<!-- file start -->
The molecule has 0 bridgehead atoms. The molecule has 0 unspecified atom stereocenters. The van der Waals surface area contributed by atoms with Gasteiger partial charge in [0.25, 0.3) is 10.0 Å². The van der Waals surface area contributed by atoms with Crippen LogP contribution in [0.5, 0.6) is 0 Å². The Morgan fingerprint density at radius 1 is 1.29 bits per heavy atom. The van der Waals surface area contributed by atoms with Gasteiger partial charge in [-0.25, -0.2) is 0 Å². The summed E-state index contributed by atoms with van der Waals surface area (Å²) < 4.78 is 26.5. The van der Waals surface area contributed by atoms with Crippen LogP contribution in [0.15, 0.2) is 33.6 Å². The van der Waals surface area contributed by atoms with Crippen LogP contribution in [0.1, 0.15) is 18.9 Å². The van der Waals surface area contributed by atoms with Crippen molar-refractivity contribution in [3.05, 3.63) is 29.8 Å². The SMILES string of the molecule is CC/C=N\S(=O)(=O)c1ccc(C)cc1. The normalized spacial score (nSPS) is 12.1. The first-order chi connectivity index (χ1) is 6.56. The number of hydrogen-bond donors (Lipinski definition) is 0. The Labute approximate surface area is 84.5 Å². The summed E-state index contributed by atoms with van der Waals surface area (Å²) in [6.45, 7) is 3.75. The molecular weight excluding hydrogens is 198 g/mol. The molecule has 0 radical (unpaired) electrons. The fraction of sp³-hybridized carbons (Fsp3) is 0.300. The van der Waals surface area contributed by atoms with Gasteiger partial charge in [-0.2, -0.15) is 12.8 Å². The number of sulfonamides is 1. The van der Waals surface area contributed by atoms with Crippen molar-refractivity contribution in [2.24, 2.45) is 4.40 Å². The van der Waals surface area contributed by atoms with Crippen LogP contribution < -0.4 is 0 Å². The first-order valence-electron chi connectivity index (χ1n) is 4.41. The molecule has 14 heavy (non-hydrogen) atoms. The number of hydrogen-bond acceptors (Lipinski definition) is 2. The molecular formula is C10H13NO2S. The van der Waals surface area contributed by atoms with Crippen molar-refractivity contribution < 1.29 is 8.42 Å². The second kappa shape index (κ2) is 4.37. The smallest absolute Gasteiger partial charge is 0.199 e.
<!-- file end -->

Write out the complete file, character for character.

The molecule has 0 bridgehead atoms. The molecule has 0 unspecified atom stereocenters. The van der Waals surface area contributed by atoms with Gasteiger partial charge in [0.25, 0.3) is 10.0 Å². The van der Waals surface area contributed by atoms with Crippen LogP contribution in [0.5, 0.6) is 0 Å². The Morgan fingerprint density at radius 1 is 1.29 bits per heavy atom. The van der Waals surface area contributed by atoms with Gasteiger partial charge in [-0.25, -0.2) is 0 Å². The summed E-state index contributed by atoms with van der Waals surface area (Å²) < 4.78 is 26.5. The van der Waals surface area contributed by atoms with Crippen LogP contribution in [0.15, 0.2) is 33.6 Å². The van der Waals surface area contributed by atoms with Crippen LogP contribution in [0.1, 0.15) is 18.9 Å². The van der Waals surface area contributed by atoms with Crippen molar-refractivity contribution in [3.05, 3.63) is 29.8 Å². The SMILES string of the molecule is CC/C=N\S(=O)(=O)c1ccc(C)cc1. The normalized spacial score (nSPS) is 12.1. The first-order chi connectivity index (χ1) is 6.56. The number of hydrogen-bond donors (Lipinski definition) is 0. The Labute approximate surface area is 84.5 Å². The summed E-state index contributed by atoms with van der Waals surface area (Å²) in [6.45, 7) is 3.75. The molecular weight excluding hydrogens is 198 g/mol. The molecule has 0 radical (unpaired) electrons. The fraction of sp³-hybridized carbons (Fsp3) is 0.300. The van der Waals surface area contributed by atoms with Gasteiger partial charge in [-0.2, -0.15) is 12.8 Å². The number of sulfonamides is 1. The van der Waals surface area contributed by atoms with Crippen molar-refractivity contribution in [2.24, 2.45) is 4.40 Å². The van der Waals surface area contributed by atoms with Crippen LogP contribution < -0.4 is 0 Å². The first-order valence-electron chi connectivity index (χ1n) is 4.41. The molecule has 14 heavy (non-hydrogen) atoms. The number of hydrogen-bond acceptors (Lipinski definition) is 2. The molecular formula is C10H13NO2S. The van der Waals surface area contributed by atoms with Crippen molar-refractivity contribution < 1.29 is 8.42 Å². The second kappa shape index (κ2) is 4.37. The smallest absolute Gasteiger partial charge is 0.199 e.